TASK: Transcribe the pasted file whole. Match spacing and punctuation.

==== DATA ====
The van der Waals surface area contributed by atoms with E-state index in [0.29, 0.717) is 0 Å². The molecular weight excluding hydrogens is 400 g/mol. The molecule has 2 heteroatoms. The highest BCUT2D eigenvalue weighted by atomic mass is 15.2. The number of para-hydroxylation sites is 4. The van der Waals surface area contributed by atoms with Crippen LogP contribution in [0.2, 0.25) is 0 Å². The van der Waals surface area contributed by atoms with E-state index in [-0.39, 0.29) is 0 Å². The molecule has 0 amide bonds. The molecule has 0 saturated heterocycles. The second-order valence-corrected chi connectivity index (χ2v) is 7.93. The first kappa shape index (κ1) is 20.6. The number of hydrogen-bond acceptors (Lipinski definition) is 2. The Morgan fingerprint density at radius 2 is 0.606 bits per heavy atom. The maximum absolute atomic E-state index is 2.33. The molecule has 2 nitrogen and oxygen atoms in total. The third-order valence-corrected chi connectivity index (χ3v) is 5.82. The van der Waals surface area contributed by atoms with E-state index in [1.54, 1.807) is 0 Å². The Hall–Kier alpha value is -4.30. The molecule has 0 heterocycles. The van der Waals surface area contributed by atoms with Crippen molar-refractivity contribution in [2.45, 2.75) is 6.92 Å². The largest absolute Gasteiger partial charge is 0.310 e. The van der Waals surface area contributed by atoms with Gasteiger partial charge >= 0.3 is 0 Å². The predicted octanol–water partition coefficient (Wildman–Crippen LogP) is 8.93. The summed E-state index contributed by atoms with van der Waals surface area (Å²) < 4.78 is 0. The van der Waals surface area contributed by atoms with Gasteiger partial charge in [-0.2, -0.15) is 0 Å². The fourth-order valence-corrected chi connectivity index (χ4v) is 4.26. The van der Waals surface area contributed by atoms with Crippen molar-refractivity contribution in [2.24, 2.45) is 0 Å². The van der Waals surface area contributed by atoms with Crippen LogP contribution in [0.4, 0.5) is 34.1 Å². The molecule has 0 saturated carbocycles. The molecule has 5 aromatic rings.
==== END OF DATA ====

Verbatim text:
The van der Waals surface area contributed by atoms with E-state index in [0.29, 0.717) is 0 Å². The molecular weight excluding hydrogens is 400 g/mol. The molecule has 2 heteroatoms. The highest BCUT2D eigenvalue weighted by atomic mass is 15.2. The number of para-hydroxylation sites is 4. The van der Waals surface area contributed by atoms with Crippen LogP contribution in [0.2, 0.25) is 0 Å². The van der Waals surface area contributed by atoms with E-state index in [-0.39, 0.29) is 0 Å². The molecule has 0 amide bonds. The molecule has 0 saturated heterocycles. The second-order valence-corrected chi connectivity index (χ2v) is 7.93. The first kappa shape index (κ1) is 20.6. The number of hydrogen-bond acceptors (Lipinski definition) is 2. The Morgan fingerprint density at radius 2 is 0.606 bits per heavy atom. The maximum absolute atomic E-state index is 2.33. The molecule has 2 nitrogen and oxygen atoms in total. The third-order valence-corrected chi connectivity index (χ3v) is 5.82. The van der Waals surface area contributed by atoms with E-state index in [1.54, 1.807) is 0 Å². The Hall–Kier alpha value is -4.30. The molecule has 0 heterocycles. The van der Waals surface area contributed by atoms with Crippen molar-refractivity contribution in [2.45, 2.75) is 6.92 Å². The largest absolute Gasteiger partial charge is 0.310 e. The van der Waals surface area contributed by atoms with Gasteiger partial charge >= 0.3 is 0 Å². The predicted octanol–water partition coefficient (Wildman–Crippen LogP) is 8.93. The summed E-state index contributed by atoms with van der Waals surface area (Å²) < 4.78 is 0. The van der Waals surface area contributed by atoms with Gasteiger partial charge in [-0.2, -0.15) is 0 Å². The fourth-order valence-corrected chi connectivity index (χ4v) is 4.26. The van der Waals surface area contributed by atoms with Crippen molar-refractivity contribution in [2.24, 2.45) is 0 Å². The van der Waals surface area contributed by atoms with Crippen LogP contribution in [0.4, 0.5) is 34.1 Å². The molecule has 0 saturated carbocycles. The molecule has 5 aromatic rings.